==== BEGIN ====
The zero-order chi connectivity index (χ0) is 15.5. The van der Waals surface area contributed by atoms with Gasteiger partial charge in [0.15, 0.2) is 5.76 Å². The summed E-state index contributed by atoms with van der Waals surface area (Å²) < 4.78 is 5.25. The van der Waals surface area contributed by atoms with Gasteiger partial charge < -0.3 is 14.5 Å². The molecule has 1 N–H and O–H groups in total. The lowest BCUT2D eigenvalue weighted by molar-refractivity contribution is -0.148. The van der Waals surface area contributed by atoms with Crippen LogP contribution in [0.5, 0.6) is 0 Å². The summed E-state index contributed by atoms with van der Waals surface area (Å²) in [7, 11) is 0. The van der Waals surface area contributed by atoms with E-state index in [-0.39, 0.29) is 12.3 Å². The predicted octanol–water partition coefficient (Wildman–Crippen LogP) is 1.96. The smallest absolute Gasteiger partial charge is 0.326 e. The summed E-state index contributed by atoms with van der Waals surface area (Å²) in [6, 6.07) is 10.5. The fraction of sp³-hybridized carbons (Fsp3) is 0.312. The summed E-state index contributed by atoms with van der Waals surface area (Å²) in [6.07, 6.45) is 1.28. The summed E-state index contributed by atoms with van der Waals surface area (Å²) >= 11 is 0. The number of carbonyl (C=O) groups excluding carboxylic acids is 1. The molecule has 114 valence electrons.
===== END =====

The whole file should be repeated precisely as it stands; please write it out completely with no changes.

The zero-order chi connectivity index (χ0) is 15.5. The van der Waals surface area contributed by atoms with Gasteiger partial charge in [0.15, 0.2) is 5.76 Å². The summed E-state index contributed by atoms with van der Waals surface area (Å²) < 4.78 is 5.25. The van der Waals surface area contributed by atoms with Gasteiger partial charge < -0.3 is 14.5 Å². The molecule has 1 N–H and O–H groups in total. The lowest BCUT2D eigenvalue weighted by molar-refractivity contribution is -0.148. The van der Waals surface area contributed by atoms with Crippen LogP contribution in [0.5, 0.6) is 0 Å². The summed E-state index contributed by atoms with van der Waals surface area (Å²) in [7, 11) is 0. The van der Waals surface area contributed by atoms with E-state index in [-0.39, 0.29) is 12.3 Å². The predicted octanol–water partition coefficient (Wildman–Crippen LogP) is 1.96. The smallest absolute Gasteiger partial charge is 0.326 e. The summed E-state index contributed by atoms with van der Waals surface area (Å²) in [6, 6.07) is 10.5. The fraction of sp³-hybridized carbons (Fsp3) is 0.312. The summed E-state index contributed by atoms with van der Waals surface area (Å²) in [6.07, 6.45) is 1.28. The summed E-state index contributed by atoms with van der Waals surface area (Å²) >= 11 is 0. The number of carbonyl (C=O) groups excluding carboxylic acids is 1. The molecule has 114 valence electrons.